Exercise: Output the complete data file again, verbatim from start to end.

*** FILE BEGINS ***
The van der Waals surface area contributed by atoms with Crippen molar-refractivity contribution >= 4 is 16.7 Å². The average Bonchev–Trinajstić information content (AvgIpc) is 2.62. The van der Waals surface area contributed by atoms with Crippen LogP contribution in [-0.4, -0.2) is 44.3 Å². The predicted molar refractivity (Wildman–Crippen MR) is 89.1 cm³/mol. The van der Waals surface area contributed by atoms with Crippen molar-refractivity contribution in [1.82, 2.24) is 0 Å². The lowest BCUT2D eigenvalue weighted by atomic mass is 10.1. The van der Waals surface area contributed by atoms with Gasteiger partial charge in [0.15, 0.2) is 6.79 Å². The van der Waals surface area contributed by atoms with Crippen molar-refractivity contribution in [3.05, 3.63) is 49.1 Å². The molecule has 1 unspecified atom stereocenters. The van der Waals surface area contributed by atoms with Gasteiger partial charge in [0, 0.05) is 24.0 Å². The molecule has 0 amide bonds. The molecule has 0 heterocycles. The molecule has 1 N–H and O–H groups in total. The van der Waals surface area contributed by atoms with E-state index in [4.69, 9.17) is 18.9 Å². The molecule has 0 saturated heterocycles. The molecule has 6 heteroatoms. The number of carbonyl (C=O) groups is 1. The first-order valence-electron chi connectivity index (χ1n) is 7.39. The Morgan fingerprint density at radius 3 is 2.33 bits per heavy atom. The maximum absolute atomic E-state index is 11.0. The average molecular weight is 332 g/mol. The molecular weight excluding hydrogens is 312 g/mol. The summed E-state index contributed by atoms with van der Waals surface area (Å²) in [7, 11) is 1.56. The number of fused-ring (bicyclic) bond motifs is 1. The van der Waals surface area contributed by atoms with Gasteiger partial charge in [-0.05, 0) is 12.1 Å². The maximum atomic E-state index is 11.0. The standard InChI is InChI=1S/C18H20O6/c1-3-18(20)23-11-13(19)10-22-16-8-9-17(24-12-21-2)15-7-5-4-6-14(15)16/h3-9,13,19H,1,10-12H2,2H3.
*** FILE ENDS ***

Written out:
The van der Waals surface area contributed by atoms with Crippen molar-refractivity contribution >= 4 is 16.7 Å². The average Bonchev–Trinajstić information content (AvgIpc) is 2.62. The van der Waals surface area contributed by atoms with Crippen LogP contribution in [-0.4, -0.2) is 44.3 Å². The predicted molar refractivity (Wildman–Crippen MR) is 89.1 cm³/mol. The van der Waals surface area contributed by atoms with Crippen molar-refractivity contribution in [1.82, 2.24) is 0 Å². The lowest BCUT2D eigenvalue weighted by atomic mass is 10.1. The van der Waals surface area contributed by atoms with Gasteiger partial charge in [0.15, 0.2) is 6.79 Å². The van der Waals surface area contributed by atoms with Crippen molar-refractivity contribution in [3.05, 3.63) is 49.1 Å². The molecule has 1 unspecified atom stereocenters. The van der Waals surface area contributed by atoms with Gasteiger partial charge in [0, 0.05) is 24.0 Å². The molecule has 0 amide bonds. The molecule has 0 heterocycles. The molecule has 1 N–H and O–H groups in total. The van der Waals surface area contributed by atoms with E-state index in [4.69, 9.17) is 18.9 Å². The molecule has 0 saturated heterocycles. The molecule has 6 heteroatoms. The number of carbonyl (C=O) groups is 1. The first-order valence-electron chi connectivity index (χ1n) is 7.39. The Morgan fingerprint density at radius 3 is 2.33 bits per heavy atom. The maximum absolute atomic E-state index is 11.0. The average molecular weight is 332 g/mol. The molecular weight excluding hydrogens is 312 g/mol. The summed E-state index contributed by atoms with van der Waals surface area (Å²) in [7, 11) is 1.56. The number of fused-ring (bicyclic) bond motifs is 1. The van der Waals surface area contributed by atoms with Gasteiger partial charge in [-0.05, 0) is 12.1 Å². The maximum atomic E-state index is 11.0. The standard InChI is InChI=1S/C18H20O6/c1-3-18(20)23-11-13(19)10-22-16-8-9-17(24-12-21-2)15-7-5-4-6-14(15)16/h3-9,13,19H,1,10-12H2,2H3.